The city of Los Angeles Transportation Department (LADOT) has finished striping some snazzy new bike lanes on Main Street in Venice. The Main Street bike lanes extend 0.8 miles from Windward Circle (the traffic circle at Grand Boulevard and Windward Avenue) all the way to the city limit border with Santa Monica, just northwest of Rose Avenue.
The Main Street bike lane project is a road diet. For most of this stretch, Main Street had two car lanes in each direction, with no center turn lane. LADOT removed one car lane in each direction, and added a new continuous center turn lane and new bike lanes. Road diets have been studied by all kinds of folks, including the Federal Highway Administration, and have been found to be safer for driving, walking, and, of course, bicycling. This configuration reduces car collisions, mostly because turning cars only need to cross one lane. Crossing two lanes is more dangerous due to the blind spot; a driver can see the next lane well enough, but when a car is stopped there, it can be difficult to spot oncoming traffic in the next lane over.
These lanes were debated a bit last year. Out of concern for keeping bicyclists even more out of the door zone, the Venice Neighborhood Council supported a design that gave bicyclist a little more than the bare minimum. Bike lanes next to parking are mandated to be at least five feet wide. (With no parking, next to curbs a bike lane can be four feet wide.) The Main Street lanes are 5.5 feet wide… which, frankly, is difficult to notice, unless you’re a stickler like me and you bring a measuring wheel with you. This extra half-foot does get cyclists just a bit more space that’s fully outside the door zone. It goes a little further than usual for cyclists’ safety. Wonderful!
Near Windward Circle, Main widens out and the configuration becomes very generous. Typically L.A.’s minimum would call for a 6.5-foot parking lane and a 5-foot bike lane. The three blocks between Westminster Avenue and the traffic circle have a 15-foot parking lane and a 6-foot bike lane. This means that drivers can lean a kayak perpendicular to their parked car and still not block the bike lane. It’s so spacious that I observed some cyclists riding in the parking lane buffer zone, instead of the actual bike lane.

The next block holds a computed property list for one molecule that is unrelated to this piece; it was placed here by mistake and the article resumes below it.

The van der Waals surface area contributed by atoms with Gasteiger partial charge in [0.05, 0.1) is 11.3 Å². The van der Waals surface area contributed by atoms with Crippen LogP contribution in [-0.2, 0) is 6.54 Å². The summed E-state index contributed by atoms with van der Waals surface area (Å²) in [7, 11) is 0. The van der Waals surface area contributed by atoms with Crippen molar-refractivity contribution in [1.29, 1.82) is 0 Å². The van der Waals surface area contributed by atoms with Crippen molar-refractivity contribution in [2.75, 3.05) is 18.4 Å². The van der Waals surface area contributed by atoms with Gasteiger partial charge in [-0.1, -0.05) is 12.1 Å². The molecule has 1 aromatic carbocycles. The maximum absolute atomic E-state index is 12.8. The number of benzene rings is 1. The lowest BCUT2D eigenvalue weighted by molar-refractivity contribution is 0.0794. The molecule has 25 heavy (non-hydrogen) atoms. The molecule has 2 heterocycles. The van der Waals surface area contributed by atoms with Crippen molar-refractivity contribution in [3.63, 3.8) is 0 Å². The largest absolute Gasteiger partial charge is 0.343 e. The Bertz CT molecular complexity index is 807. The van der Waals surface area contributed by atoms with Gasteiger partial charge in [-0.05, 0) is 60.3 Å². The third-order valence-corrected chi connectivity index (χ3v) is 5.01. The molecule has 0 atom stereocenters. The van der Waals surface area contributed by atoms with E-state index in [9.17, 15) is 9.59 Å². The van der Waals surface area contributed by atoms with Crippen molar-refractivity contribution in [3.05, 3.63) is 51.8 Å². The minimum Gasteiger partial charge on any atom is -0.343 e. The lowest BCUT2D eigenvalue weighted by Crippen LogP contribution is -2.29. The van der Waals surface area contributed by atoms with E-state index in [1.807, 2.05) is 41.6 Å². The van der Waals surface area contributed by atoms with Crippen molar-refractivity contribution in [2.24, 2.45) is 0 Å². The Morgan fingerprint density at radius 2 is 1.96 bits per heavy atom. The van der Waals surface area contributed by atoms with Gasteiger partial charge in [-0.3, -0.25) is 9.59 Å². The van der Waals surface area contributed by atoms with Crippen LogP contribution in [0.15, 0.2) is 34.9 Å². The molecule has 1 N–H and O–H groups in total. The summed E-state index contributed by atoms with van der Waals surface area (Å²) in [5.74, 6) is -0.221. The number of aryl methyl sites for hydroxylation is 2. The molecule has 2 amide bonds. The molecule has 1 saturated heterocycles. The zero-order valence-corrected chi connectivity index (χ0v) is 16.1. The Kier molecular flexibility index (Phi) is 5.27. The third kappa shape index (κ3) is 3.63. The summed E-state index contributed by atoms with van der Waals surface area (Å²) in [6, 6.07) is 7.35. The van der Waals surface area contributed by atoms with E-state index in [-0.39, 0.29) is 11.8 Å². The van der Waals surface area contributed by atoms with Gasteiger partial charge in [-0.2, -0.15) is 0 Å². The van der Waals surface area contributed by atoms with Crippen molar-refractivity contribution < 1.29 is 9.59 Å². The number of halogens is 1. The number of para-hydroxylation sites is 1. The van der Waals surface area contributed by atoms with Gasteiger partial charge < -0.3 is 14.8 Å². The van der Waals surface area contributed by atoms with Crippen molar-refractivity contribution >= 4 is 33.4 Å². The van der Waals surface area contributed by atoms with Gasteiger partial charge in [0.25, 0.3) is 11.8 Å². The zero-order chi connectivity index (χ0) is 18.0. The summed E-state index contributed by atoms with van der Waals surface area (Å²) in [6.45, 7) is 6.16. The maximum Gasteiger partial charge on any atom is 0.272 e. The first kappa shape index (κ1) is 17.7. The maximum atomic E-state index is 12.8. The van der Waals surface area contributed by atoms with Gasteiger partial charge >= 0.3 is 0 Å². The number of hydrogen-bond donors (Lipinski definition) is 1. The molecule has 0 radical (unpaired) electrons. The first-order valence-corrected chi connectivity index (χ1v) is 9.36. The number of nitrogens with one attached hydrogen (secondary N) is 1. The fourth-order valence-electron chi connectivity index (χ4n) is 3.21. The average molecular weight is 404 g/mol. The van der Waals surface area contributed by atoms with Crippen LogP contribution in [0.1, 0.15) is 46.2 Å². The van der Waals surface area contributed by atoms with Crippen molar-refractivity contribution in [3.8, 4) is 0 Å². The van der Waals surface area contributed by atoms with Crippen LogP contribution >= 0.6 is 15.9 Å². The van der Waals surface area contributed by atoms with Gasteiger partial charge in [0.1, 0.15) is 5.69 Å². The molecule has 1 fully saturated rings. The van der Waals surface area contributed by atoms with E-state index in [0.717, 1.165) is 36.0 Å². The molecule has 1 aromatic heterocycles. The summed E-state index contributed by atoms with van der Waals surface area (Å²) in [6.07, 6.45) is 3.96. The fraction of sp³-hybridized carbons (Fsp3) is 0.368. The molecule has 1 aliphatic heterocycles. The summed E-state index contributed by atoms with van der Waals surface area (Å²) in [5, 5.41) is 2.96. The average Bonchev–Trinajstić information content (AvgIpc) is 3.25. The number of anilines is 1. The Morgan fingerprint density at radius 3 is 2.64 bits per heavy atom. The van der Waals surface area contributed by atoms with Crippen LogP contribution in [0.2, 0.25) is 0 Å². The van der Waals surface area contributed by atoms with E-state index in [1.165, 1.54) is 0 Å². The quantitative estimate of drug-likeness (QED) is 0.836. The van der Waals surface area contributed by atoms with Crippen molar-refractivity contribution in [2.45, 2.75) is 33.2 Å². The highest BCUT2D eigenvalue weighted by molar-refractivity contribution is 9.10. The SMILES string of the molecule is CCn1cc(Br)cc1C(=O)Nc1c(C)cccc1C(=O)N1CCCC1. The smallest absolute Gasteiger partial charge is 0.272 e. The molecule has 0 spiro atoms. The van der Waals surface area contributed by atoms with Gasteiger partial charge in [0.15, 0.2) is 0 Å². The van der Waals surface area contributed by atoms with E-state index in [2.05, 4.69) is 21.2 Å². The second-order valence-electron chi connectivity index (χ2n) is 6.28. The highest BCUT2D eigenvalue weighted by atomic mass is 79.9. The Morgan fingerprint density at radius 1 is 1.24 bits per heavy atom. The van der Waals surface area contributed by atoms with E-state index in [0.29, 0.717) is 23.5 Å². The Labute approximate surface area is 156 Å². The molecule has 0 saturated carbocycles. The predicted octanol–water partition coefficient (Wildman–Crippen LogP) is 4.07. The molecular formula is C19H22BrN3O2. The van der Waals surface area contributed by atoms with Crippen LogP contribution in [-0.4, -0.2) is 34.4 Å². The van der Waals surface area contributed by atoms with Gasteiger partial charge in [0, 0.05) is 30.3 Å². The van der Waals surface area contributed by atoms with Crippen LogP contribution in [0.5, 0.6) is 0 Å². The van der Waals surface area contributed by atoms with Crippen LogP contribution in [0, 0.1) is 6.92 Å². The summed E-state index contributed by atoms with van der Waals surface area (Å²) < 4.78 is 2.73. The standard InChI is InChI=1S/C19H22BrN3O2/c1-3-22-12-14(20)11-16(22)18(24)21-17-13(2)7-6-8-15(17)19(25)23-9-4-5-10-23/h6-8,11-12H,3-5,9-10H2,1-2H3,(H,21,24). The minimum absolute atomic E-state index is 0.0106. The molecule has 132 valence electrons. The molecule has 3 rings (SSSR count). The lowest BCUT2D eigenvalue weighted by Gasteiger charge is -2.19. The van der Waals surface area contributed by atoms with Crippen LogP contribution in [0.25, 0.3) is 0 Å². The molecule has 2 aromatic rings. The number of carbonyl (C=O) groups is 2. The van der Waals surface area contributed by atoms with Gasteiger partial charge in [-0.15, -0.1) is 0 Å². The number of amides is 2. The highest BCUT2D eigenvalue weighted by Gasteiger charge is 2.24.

I took a spin on the new lanes this morning. The striping looks like it’s 98% done. The bike lanes are done; there’s a handful of other street markings that are still just preliminary marks. I think the bike lanes were being finished this morning. There were plenty of cyclists using this stretch of roadway just a block from Venice Beach; some carry a surfboard under one arm.
The city of Santa Monica did bike lanes on their L.A.-adjacent stretch of Main Street a while back. It’s great that now L.A. and Santa Monica are seamlessly coordinated. The overall Main Street lanes extend from Colorado to Grand – about 2.2 miles total. It’s great that the two cities are coordinating and connecting bike infrastructure. With bike-friendly streets on both sides, now all we have is the Jonathan Borofsky Ballerina Clown to tell us that we’re entering Santa Monica.
For what it’s worth, the Main Street bike lanes were approved in the city’s 2010 Bike Plan approved in March 2011. They’re not in the city’s 5-Year Implementation Strategy; I think it looked like they were going to be implemented sooner than March 2011, so they were left out of that document (it shows on the city’s 5-Year maps as “existing and funded.”)
I think that this is a great project. In a few ways, these lanes go above and beyond the basics to make Main Street safer and friendlier for everyone. There are lots of L.A. streets that would benefit from a road diet like Main’s.
Kudos to LADOT, L.A. City Councilmember Bill Rosendahl (watch his video about these lanes!), the Venice Neighborhood Council, Bikeside, L.A. County Bicycle Coalition, and others who made these lanes a reality!